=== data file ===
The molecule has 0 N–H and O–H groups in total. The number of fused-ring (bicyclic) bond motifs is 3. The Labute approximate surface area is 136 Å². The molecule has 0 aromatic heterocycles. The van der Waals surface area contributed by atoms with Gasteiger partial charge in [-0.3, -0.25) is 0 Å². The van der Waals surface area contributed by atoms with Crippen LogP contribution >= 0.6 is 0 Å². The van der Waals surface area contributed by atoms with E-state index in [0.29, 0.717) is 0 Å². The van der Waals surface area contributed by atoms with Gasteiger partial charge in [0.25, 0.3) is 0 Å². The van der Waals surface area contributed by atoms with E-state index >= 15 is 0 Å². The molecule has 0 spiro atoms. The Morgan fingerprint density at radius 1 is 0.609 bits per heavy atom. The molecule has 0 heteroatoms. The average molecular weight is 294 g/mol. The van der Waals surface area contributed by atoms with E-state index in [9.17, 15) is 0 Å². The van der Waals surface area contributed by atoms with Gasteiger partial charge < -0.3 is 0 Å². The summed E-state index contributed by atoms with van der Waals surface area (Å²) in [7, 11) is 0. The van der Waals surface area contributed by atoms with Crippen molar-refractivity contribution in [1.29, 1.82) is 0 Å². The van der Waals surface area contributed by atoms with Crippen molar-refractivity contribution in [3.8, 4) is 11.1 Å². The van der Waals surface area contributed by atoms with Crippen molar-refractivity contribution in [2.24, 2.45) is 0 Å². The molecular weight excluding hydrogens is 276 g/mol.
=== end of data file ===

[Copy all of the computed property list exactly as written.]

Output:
The molecule has 0 N–H and O–H groups in total. The number of fused-ring (bicyclic) bond motifs is 3. The Labute approximate surface area is 136 Å². The molecule has 0 aromatic heterocycles. The van der Waals surface area contributed by atoms with Gasteiger partial charge in [-0.3, -0.25) is 0 Å². The van der Waals surface area contributed by atoms with Crippen LogP contribution >= 0.6 is 0 Å². The van der Waals surface area contributed by atoms with E-state index in [0.29, 0.717) is 0 Å². The van der Waals surface area contributed by atoms with Gasteiger partial charge in [0.25, 0.3) is 0 Å². The van der Waals surface area contributed by atoms with E-state index >= 15 is 0 Å². The molecule has 0 spiro atoms. The Morgan fingerprint density at radius 1 is 0.609 bits per heavy atom. The molecule has 0 heteroatoms. The average molecular weight is 294 g/mol. The van der Waals surface area contributed by atoms with E-state index in [9.17, 15) is 0 Å². The van der Waals surface area contributed by atoms with Gasteiger partial charge < -0.3 is 0 Å². The summed E-state index contributed by atoms with van der Waals surface area (Å²) in [7, 11) is 0. The van der Waals surface area contributed by atoms with Crippen molar-refractivity contribution in [1.29, 1.82) is 0 Å². The van der Waals surface area contributed by atoms with Crippen molar-refractivity contribution in [3.8, 4) is 11.1 Å². The van der Waals surface area contributed by atoms with Crippen molar-refractivity contribution in [2.24, 2.45) is 0 Å². The molecular weight excluding hydrogens is 276 g/mol.